It recently came to light that an aggressively anti-gay evangelical organization called Crossroads Christian Communications Inc is receiving federal funding to do aid work in Uganda – a country currently considering the death penalty for gays and lesbians.
For obvious reasons, this has enraged many Canadians and triggered controversy, but lost beneath all the debates and the politics is the very real and vulnerable queer population of Uganda.
The oppression there is crushing. For our government to unnecessarily send in a group that has openly voiced hatred toward homosexuals is irresponsible and backward. It sends a message that in no way reflects our values and puts an already unimaginably oppressed people in an even more vulnerable position.
And these are not just nameless faces.
These are people like Pepe Julian Onziema, a transgender man who fears things as simple as selling groceries at a kiosk because the owner has threatened to teach him “how to be normal.” These are people like his girlfriend, who trembles at the thought of coming out, or his gay colleague David Kato, who was bludgeoned to death in his home.
The government of Uganda has been working since 2009 to pass an anti-homosexuality bill that threatens same-sex couples with life imprisonment and could potentially include the death penalty. The last thing in the world this country needs is more close-minded, homophobic people in its communities.
Crossroads has called homosexuality and transvestism perversions and listed them along with pedophilia and bestiality. The fact that our government agreed to fund this organization in the first place was irresponsible. That they are continuing to do so even when these anti-gay views have been made public is even more so.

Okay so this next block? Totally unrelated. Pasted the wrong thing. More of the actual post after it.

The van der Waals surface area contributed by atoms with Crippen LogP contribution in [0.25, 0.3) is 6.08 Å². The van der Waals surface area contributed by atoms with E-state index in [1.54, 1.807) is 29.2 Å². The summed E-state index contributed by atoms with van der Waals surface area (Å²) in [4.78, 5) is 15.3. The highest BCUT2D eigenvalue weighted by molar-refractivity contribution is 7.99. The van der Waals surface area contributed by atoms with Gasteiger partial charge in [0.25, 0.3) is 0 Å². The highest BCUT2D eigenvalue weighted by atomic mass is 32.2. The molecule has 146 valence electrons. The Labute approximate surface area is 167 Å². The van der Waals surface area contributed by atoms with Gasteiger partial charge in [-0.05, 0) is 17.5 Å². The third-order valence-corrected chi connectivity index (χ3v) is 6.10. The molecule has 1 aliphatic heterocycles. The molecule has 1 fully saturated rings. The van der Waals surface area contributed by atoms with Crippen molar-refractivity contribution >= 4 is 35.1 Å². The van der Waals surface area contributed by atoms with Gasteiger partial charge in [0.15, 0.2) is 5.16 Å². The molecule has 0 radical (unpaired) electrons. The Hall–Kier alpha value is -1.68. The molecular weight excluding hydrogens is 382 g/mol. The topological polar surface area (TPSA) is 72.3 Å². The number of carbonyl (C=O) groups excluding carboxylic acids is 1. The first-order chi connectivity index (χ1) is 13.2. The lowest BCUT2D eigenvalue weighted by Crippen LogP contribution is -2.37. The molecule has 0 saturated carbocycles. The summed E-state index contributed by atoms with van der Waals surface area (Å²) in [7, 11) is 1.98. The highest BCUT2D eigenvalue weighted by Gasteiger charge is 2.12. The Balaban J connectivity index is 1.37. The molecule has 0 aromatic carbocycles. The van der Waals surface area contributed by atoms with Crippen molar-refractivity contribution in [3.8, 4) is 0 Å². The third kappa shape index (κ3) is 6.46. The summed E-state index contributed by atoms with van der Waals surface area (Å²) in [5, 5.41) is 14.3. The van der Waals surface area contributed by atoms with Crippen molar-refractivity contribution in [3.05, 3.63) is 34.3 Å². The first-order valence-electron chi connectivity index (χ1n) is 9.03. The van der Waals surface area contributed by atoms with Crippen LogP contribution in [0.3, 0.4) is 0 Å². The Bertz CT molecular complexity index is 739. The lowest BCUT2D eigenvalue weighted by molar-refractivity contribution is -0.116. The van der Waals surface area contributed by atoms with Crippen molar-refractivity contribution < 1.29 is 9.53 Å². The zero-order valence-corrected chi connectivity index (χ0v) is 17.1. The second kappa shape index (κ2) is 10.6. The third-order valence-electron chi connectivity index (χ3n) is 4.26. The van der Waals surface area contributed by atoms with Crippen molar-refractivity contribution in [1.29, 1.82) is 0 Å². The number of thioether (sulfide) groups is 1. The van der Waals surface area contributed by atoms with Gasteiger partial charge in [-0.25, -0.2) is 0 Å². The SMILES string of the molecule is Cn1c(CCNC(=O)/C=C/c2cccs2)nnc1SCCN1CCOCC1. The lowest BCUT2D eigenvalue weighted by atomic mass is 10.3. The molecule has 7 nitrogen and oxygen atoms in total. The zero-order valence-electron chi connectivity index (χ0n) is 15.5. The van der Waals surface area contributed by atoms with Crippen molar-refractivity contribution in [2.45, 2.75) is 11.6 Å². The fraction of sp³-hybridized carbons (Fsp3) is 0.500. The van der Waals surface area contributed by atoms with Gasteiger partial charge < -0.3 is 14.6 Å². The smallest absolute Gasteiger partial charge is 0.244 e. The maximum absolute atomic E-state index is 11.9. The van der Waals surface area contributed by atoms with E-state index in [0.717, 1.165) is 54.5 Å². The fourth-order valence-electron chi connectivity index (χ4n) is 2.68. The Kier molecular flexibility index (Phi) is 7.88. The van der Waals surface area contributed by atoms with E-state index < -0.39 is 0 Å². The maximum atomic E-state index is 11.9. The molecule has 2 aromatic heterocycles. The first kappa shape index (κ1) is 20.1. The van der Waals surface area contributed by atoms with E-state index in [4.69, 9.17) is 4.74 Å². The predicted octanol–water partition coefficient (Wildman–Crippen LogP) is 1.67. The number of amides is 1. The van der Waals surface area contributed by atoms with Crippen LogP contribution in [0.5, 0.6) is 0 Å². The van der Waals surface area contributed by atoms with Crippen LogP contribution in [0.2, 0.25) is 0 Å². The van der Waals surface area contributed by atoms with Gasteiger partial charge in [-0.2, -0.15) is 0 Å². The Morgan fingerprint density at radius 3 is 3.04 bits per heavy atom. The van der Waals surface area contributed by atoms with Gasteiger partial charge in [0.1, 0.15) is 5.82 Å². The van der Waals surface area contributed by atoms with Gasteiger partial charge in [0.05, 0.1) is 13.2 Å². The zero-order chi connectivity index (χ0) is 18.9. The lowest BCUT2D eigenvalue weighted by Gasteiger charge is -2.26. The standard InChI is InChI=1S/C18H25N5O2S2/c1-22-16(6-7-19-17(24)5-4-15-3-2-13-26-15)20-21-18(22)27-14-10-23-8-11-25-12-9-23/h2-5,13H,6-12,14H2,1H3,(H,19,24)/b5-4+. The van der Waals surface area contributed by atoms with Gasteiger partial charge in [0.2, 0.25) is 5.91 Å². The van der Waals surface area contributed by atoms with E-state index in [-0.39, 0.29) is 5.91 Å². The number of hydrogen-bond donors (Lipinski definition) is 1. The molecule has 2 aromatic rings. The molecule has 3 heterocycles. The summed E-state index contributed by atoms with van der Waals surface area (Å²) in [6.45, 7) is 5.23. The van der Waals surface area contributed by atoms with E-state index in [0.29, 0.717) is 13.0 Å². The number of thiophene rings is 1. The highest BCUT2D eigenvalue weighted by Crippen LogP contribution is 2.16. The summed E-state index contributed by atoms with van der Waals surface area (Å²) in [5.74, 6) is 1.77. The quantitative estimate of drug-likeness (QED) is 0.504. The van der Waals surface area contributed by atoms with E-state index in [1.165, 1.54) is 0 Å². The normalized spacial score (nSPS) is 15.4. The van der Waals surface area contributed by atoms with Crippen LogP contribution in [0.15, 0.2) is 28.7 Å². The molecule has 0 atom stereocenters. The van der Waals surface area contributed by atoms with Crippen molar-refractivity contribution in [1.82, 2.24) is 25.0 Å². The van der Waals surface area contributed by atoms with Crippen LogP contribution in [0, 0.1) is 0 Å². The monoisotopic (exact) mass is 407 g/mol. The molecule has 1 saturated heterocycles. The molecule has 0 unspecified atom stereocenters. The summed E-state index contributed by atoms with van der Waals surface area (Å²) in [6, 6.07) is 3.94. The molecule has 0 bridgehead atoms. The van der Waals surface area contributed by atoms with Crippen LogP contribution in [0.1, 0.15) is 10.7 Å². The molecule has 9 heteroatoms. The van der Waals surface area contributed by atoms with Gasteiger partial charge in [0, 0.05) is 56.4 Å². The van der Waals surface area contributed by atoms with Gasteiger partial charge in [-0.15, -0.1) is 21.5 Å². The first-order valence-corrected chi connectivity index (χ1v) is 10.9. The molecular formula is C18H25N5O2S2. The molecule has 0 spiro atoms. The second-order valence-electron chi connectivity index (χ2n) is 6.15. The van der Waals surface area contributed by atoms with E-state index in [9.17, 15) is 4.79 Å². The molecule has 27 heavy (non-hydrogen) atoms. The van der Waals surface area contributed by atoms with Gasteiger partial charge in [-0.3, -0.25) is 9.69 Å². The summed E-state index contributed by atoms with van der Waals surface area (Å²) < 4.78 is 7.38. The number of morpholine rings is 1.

It is also completely out of sync with our national values and law. As Foreign Affairs Minister John Baird put it, “Canadian values are accepting, they’re tolerant, they welcome diversity.”
Our queer communities have more rights than most other nations where homosexuality is legal, so when the anti-gay legislation first came before Parliament in Uganda, we strongly condemned it. But it’s easy to talk the talk. Now we’re sending a group that has described homosexuality as a “perversion” and a “sin” into the very country we have denounced for virulent homophobia. It just isn’t logical.
Neither is the argument that all that matters is that Crossroads staff are providing the water and sanitation they’re being funded to provide. Many of those defending the decision to support this organization say the bottom line is thousands of Ugandans who didn’t have clean water before now do.
But that’s not the bottom line. In reality, there are many groups that represent our free and accepting values that could do the same work. To imply it doesn’t matter this group is homophobic insinuates that the people of Uganda don’t deserve the very best help we can offer, and they do.
Canadians need to start demanding more accountability from CIDA, as this is likely not the only group with controversial opinions that is receiving public funding. According to François Audet, director of the Canadian Research Institute on Humanitarian Crisis and Aid, funding from CIDA for religious organizations increased 42 percent between 2005 and 2010, while secular groups saw an increase of just five percent.
"I have the clear impression — and I am not the only one in the scientific community — that behind this, there is a deliberate strategy to finance the groups ideologically close to the actual Conservative government," he told CBC.
Stopping funding now might be difficult since a recent report showed that Crossroads is complying with the terms of the contribution agreement. But we need to make sure this doesn’t happen again.
When it comes down to it, this is about a lot more than providing water and sanitation in Uganda. This is about showing the queer people of Uganda – people like Onziema and his girlfriend – we will stand beside them in this fight. It’s about showing the government of Uganda that we in no way support the anti-gay bill or any other homophobic legislation. It’s about representing the values we take so much pride in as Canadians and setting an example of tolerance and acceptance.
Rachel Kalbfleisch is a Canadian who has worked in Uganda.